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Cryptocurrency entrepreneur Justin Sun says operations of audio live-streaming app Peiwo remain normal, after it was taken down from various app stores in China this week. Photo: Reuters

Cryptocurrency entrepreneur Justin Sun ran a hook-up app before his US$4.6 million Warren Buffett lunch bid

  • Peiwo, which has been criticised for vulgar and pornographic content, was recently taken down from app stores in China
  • Launched in 2014, the app was estimated to have more than 10 million registered users around the world

Before hogging headlines for missing a US$4.6 million lunch with Warren Buffett, cryptocurrency entrepreneur Justin Sun Yuchen was known for creating voice live-streaming app Peiwo, which has pushed the boundaries of social networking in China.

Peiwo, which translates as “accompany me” in English, was released in 2014 and targeted millennials. The app connects like-minded users via live audio chats based on 10-second voice samples they recorded on the platform.

Unlike popular social media-turned-hook-up apps Momo and Tantan on which users posted photos, Peiwo was designed to minimise judgment or attraction to make friends based only on appearance. It encourages users to communicate their thoughts through their voices.

Users are automatically connected with random strangers because the app has the microphone on a user’s smartphone open by default. If connected users do not want to add each other as friends, they can swipe off that link from their screen and never be seen again.

A screenshot of the Peiwo app. Photo: Baidu

The app’s users were mainly between the ages of 16 and 25, according to a Peiwo press release last year. It said there were more than 10 million registered users around the world, with a monthly active user base of more than 1 million.

Usage had expanded outside China, with subscribers located in North America, western Europe and Asia-Pacific countries like Japan and South Korea.

The world has become smaller, thanks to the wide popularity of China’s self-developed social media apps, including Tencent Holdings-owned WeChat and ByteDance’s TikTok – known as Weixin and Duoyin, respectively, on the Chinese mainland.

Peiwo, however, is facing challenges that threaten its longevity in China’s highly competitive apps market, as the government continues its crackdown against online content that “disrupts socialist values”.

The platform has long been criticised for its content, with the state-backed Xinhua news agency reporting last year that users of the app shared vulgar and pornographic content.

Some users on Peiwo were live-streaming to more than 3,000 people at a time, engaging in flirtatious banter to encourage their followers to buy them gifts in exchange for more explicit adult content, according to Xinhua, which claimed that some popular broadcasters earn more than 1,000 yuan (US$145) from a few minutes of live-streamed audio.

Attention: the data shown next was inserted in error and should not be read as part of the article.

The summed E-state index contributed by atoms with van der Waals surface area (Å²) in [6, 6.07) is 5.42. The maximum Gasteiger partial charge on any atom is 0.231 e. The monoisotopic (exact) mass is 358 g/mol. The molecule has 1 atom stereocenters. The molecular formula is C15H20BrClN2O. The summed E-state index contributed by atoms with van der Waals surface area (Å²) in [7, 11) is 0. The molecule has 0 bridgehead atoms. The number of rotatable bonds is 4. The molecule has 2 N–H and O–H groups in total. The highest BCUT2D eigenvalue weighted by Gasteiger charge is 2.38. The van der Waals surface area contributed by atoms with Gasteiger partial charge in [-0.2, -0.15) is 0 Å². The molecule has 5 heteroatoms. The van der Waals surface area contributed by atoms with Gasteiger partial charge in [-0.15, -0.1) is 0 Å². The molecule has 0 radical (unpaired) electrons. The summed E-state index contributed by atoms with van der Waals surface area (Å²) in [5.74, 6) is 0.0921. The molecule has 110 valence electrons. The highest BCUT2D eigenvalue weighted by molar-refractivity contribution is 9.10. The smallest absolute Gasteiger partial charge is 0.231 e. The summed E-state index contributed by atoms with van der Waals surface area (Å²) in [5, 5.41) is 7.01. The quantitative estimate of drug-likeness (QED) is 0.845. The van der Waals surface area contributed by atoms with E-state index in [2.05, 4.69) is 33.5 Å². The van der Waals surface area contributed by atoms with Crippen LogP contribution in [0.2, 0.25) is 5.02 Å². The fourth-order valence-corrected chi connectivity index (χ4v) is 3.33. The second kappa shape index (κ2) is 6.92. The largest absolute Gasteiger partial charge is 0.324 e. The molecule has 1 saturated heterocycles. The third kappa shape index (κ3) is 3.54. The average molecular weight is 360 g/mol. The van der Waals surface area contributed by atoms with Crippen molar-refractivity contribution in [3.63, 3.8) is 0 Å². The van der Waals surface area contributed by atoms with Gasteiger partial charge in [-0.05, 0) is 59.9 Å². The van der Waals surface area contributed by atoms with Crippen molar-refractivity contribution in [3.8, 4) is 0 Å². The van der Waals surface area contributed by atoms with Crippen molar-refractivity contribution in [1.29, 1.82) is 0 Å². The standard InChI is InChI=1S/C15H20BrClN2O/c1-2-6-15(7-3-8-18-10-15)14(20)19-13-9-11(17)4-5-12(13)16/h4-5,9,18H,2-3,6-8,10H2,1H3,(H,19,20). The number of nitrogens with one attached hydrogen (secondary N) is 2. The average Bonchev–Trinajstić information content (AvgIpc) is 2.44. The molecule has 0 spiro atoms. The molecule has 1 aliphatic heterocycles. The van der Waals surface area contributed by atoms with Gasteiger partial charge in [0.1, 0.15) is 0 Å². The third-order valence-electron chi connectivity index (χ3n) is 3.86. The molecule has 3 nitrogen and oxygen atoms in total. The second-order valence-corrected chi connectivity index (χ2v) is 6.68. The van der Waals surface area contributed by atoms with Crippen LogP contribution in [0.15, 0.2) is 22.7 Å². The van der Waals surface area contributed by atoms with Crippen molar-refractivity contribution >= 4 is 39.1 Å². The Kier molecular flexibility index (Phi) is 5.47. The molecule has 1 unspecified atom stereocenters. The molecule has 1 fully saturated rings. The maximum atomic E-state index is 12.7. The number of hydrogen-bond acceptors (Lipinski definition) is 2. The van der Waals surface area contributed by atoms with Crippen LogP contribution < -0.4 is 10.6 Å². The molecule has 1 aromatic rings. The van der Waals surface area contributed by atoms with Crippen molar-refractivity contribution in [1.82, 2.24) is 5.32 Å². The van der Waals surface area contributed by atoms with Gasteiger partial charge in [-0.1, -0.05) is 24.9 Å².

The Peiwo app has been criticised by state media for certain vulgar and pornographic content broadcast by its users. Photo: Baidu

The fortunes of Peiwo took a turn for the worse this month when it was taken down from Apple’s App Store and various popular Android mobile app stores in China because of complaints about the platform’s content.

Sun indicated in a Sina Weibo post on Wednesday that operations of the app remain normal, despite those takedowns. He said Peiwo was “cooperating with the regulatory agency to carry out content clean-up” according to his Weibo post.

The takedown of Peiwo came in the same week that Sun postponed his lunch with Berkshire Hathaway chairman Buffett because of kidney stones and publicly apologised for “overhyping” that event. The 20th-anniversary charity lunch hosted by Buffett was originally scheduled for July 25.

Justin Sun apologises for overhyping US$4.6m lunch with Warren Buffett

Sun bid a record US$4.6 million at a charity auction last month to win that meal with the billionaire US investor, who is also the world’s third richest man.

Sun had the option to invite up to seven people to join their lunch at the Smith & Wollensky steakhouse, located in midtown Manhattan in New York City.

Sun has also had to deal with other issues, including creditors. The app’s developer, Guangzhou Peiwo Information Technology Co, is now in liquidation, according to data from the National Enterprise Credit Information Publicity System, a state-owned open database for companies.

Watch: When Warren Buffett was the face of Cherry Coke in China

Guangzhou Peiwo, which is labelled as being in “abnormal operation”, will have its corporate registration withdrawn by authorities in September after a 45-day notice.

Sun did not immediately respond to inquiries sent via his account on Twitter, on which he regularly posts. Two employees of TRON, the blockchain-based cryptocurrency platform founded by Sun in 2017, did not immediately respond to text messages seeking comments from Sun.

The takedown of Peiwo from app stores in China has certainly riled some of its users. “Since Peiwo is gone, what other software I can play with?” said a user named “Mo456451” in a Baidu Tieba post on July 7, 2019.

In a thread on Zhihu, the biggest knowledge-sharing platform in China, many Peiwo users shared their experiences with the app.

Some said they found their loved ones on Peiwo, while others took exception to the pornographic conversations and certain illegal activities conducted on the platform.

But it seems like Sun has a knack for finding out what millennials want. One Peiwo user, identified as “anonymous” on Zhihu, said simply: “I am very grateful to the time I spent with the app, especially during my lonely moments.”

This article appeared in the South China Morning Post print edition as: Peiwo social networking app draws scrutiny